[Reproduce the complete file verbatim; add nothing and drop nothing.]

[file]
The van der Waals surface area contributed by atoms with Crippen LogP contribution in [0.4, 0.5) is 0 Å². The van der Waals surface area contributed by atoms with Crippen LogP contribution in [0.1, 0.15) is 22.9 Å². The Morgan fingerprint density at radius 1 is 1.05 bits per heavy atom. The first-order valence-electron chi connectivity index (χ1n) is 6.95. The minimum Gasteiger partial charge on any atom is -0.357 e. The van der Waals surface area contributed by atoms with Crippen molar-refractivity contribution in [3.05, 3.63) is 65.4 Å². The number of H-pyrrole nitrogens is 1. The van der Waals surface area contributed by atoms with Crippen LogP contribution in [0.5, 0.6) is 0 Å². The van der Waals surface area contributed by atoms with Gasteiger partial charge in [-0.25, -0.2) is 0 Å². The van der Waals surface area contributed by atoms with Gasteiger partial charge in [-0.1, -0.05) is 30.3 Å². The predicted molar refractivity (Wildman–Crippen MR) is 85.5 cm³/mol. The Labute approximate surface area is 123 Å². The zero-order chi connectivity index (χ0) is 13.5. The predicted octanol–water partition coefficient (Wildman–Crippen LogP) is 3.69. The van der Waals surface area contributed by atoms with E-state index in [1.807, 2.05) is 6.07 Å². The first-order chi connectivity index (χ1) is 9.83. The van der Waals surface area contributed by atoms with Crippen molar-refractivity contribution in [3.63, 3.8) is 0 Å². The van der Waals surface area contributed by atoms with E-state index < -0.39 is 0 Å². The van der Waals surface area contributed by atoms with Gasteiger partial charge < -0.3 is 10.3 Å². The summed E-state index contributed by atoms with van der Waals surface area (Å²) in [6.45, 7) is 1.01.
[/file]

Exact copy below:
The van der Waals surface area contributed by atoms with Crippen LogP contribution in [0.4, 0.5) is 0 Å². The van der Waals surface area contributed by atoms with Crippen LogP contribution in [0.1, 0.15) is 22.9 Å². The Morgan fingerprint density at radius 1 is 1.05 bits per heavy atom. The first-order valence-electron chi connectivity index (χ1n) is 6.95. The minimum Gasteiger partial charge on any atom is -0.357 e. The van der Waals surface area contributed by atoms with Crippen molar-refractivity contribution in [3.05, 3.63) is 65.4 Å². The number of H-pyrrole nitrogens is 1. The van der Waals surface area contributed by atoms with Crippen LogP contribution in [0.5, 0.6) is 0 Å². The van der Waals surface area contributed by atoms with Gasteiger partial charge in [-0.25, -0.2) is 0 Å². The van der Waals surface area contributed by atoms with Gasteiger partial charge in [-0.1, -0.05) is 30.3 Å². The predicted molar refractivity (Wildman–Crippen MR) is 85.5 cm³/mol. The Labute approximate surface area is 123 Å². The zero-order chi connectivity index (χ0) is 13.5. The predicted octanol–water partition coefficient (Wildman–Crippen LogP) is 3.69. The van der Waals surface area contributed by atoms with E-state index in [1.807, 2.05) is 6.07 Å². The first-order chi connectivity index (χ1) is 9.83. The van der Waals surface area contributed by atoms with Crippen molar-refractivity contribution in [3.63, 3.8) is 0 Å². The van der Waals surface area contributed by atoms with E-state index < -0.39 is 0 Å². The van der Waals surface area contributed by atoms with Gasteiger partial charge < -0.3 is 10.3 Å². The summed E-state index contributed by atoms with van der Waals surface area (Å²) in [6.45, 7) is 1.01.